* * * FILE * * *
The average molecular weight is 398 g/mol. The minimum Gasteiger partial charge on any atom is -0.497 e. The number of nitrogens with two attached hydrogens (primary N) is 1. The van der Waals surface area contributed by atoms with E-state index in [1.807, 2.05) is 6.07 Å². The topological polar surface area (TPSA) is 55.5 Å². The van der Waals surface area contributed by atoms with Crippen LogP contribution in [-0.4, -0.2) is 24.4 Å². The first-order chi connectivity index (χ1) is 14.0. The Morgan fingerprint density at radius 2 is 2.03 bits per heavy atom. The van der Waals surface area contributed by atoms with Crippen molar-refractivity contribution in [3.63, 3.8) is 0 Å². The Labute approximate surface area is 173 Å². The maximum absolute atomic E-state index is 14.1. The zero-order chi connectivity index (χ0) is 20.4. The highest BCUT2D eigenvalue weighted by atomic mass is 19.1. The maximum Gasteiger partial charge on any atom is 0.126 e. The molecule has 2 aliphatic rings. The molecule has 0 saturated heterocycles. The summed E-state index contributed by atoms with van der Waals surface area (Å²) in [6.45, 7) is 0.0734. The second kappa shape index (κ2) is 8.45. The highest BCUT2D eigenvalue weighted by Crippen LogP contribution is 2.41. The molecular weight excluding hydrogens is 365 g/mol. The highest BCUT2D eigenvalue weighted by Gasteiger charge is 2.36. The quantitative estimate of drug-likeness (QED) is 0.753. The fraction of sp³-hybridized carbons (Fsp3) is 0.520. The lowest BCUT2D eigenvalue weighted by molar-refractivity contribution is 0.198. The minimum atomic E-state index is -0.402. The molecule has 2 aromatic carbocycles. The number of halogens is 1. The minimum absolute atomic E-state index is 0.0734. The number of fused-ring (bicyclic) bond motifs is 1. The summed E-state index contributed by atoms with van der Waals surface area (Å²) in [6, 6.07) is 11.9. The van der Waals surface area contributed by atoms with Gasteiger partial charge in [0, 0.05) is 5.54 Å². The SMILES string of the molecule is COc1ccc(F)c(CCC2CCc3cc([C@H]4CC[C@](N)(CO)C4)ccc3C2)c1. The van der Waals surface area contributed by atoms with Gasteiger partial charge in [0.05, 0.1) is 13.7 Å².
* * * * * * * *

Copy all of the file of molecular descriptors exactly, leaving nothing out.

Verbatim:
The average molecular weight is 398 g/mol. The minimum Gasteiger partial charge on any atom is -0.497 e. The number of nitrogens with two attached hydrogens (primary N) is 1. The van der Waals surface area contributed by atoms with E-state index in [1.807, 2.05) is 6.07 Å². The topological polar surface area (TPSA) is 55.5 Å². The van der Waals surface area contributed by atoms with Crippen LogP contribution in [-0.4, -0.2) is 24.4 Å². The first-order chi connectivity index (χ1) is 14.0. The Morgan fingerprint density at radius 2 is 2.03 bits per heavy atom. The van der Waals surface area contributed by atoms with Crippen molar-refractivity contribution in [3.63, 3.8) is 0 Å². The Labute approximate surface area is 173 Å². The maximum absolute atomic E-state index is 14.1. The zero-order chi connectivity index (χ0) is 20.4. The highest BCUT2D eigenvalue weighted by atomic mass is 19.1. The maximum Gasteiger partial charge on any atom is 0.126 e. The molecule has 2 aliphatic rings. The molecule has 0 saturated heterocycles. The summed E-state index contributed by atoms with van der Waals surface area (Å²) in [6.45, 7) is 0.0734. The second kappa shape index (κ2) is 8.45. The highest BCUT2D eigenvalue weighted by Crippen LogP contribution is 2.41. The molecular weight excluding hydrogens is 365 g/mol. The highest BCUT2D eigenvalue weighted by Gasteiger charge is 2.36. The quantitative estimate of drug-likeness (QED) is 0.753. The fraction of sp³-hybridized carbons (Fsp3) is 0.520. The lowest BCUT2D eigenvalue weighted by molar-refractivity contribution is 0.198. The minimum atomic E-state index is -0.402. The molecule has 2 aromatic carbocycles. The number of halogens is 1. The minimum absolute atomic E-state index is 0.0734. The number of fused-ring (bicyclic) bond motifs is 1. The summed E-state index contributed by atoms with van der Waals surface area (Å²) in [6, 6.07) is 11.9. The van der Waals surface area contributed by atoms with Gasteiger partial charge in [0, 0.05) is 5.54 Å². The SMILES string of the molecule is COc1ccc(F)c(CCC2CCc3cc([C@H]4CC[C@](N)(CO)C4)ccc3C2)c1. The van der Waals surface area contributed by atoms with Gasteiger partial charge in [0.05, 0.1) is 13.7 Å².